The benefits of a resilient cloud infrastructure
This cloud migration makes Ingevity more resilient on several fronts. It has strengthened financials by moving from the CAPEX model to the IaaS model. In fact, the company gained 50 percent or more of the cost optimization through the design solutions that eliminated the need for 150 out of 600 servers.
The company also gained agility in operations. “We talked about spinning up a file server for something we’re doing with finance,” said Wasner. “In a datacenter, that would be a three-to four-week project. In the Azure cloud, it takes maybe two days to stand up.”
In oder to enable secure, remove desktop access, Ingevity implemented Windows Virtual Desktop (WVD), which provides employees and contractors with a virtualized experience that is fully optimized for Windows 10 and Microsoft 365. WVD—a desktop and app virtualization service that runs on the cloud—offers Ingevity a flexible model for it’s hosted environment. In addition to flexibility and cost savings, WVD facilitates integration of remote work teams.
The WVD environment also gives Ingevity the ability to control access for noncompany employees, enabling a more secure, collaborative, and scaleable framework. Now, Ingevity’s IT team can quickly provision virtual desktops, as needed, directly from the Azure portal. They can create a full desktop virtualization environment in Azure without having to run any additional gateway servers. “The ability to add environments for outside contractors and scale them back down at a moment’s notice is phenomenal,” said Wasner. “You can’t do that in a hardware environment.”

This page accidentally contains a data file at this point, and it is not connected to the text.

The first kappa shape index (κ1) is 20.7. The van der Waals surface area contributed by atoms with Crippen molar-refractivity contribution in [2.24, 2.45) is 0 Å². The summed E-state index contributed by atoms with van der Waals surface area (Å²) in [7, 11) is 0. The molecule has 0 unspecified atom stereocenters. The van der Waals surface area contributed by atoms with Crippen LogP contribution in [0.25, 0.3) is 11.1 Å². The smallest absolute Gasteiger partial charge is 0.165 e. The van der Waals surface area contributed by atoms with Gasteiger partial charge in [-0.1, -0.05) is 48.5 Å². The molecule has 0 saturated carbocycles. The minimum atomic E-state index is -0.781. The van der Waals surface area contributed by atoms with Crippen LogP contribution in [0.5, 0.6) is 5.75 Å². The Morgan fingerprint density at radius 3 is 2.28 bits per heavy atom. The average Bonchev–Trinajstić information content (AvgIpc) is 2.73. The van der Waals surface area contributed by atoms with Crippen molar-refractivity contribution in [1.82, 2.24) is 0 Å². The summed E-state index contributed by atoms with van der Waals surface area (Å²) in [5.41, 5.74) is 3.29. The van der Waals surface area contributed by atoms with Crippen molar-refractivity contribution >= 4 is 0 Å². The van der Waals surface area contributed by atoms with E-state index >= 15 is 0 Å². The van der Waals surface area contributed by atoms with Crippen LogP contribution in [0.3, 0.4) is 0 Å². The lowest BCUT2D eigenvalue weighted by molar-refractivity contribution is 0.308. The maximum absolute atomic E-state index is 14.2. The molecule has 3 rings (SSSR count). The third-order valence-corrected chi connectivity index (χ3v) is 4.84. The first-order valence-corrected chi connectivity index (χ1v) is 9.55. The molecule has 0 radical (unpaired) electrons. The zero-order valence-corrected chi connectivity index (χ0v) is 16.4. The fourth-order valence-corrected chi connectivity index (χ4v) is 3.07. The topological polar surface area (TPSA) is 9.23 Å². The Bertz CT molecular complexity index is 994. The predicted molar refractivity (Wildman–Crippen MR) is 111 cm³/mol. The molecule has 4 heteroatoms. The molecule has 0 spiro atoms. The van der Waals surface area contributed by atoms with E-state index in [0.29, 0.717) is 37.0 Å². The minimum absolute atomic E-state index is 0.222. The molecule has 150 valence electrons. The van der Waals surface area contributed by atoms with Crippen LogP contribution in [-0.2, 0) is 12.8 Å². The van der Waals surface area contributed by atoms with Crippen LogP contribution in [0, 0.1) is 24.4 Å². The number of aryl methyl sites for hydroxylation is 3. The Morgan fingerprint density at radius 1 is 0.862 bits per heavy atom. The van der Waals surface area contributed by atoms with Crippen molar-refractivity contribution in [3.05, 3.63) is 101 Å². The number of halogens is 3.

User access can be defined by criteria such as user location or role. WVD includes built-in delegated access to assign roles and to collect diagnostics to understand various configuration or user errors. Once assigned, users can launch any WVD client to connect to their published Windows desktops and applications.
The ability to create a full desktop virtualization environment without having to run any additional gateway servers is a powerful tool for Ingevity. The company also can publish as many host pools as it needs to accommodate diverse workloads, and can migrate it’s own images for production workloads.
Finally, Ingevity increased its understanding of and transparency around the company’s infrastructure. Wasner said, “We know how all of our platforms come together, how they’re sized, what we’re using, what the consumables are, and our growth models,” With Protera providing managed services, Wasner receives an explanatory email looking for permission to scale up a server when it starts to grow it’s memory or processors. Ingevity now has much more visibility into it’s optimized infrastructure and the flexibility to spin up new systems in days, not weeks. With this increased resilience, the team is well-positioned for the next phase of their digital transformation, implementing SAP S/4HANA.
The SAP S/4HANA transformation, called Project Mosaic, moves the company away from it’s current 20-year enterprise resource planning (ERP) system. “We’ll be discarding the old ERP system within 12 months and launching an SAP solution that’s made for Ingevity using best practices for chemicals and automotive, hosted and run in a public hyperscale environment,” said Mullis. With support from Microsoft and Protera, Ingevity is leading the way for digital transformation in it’s industry.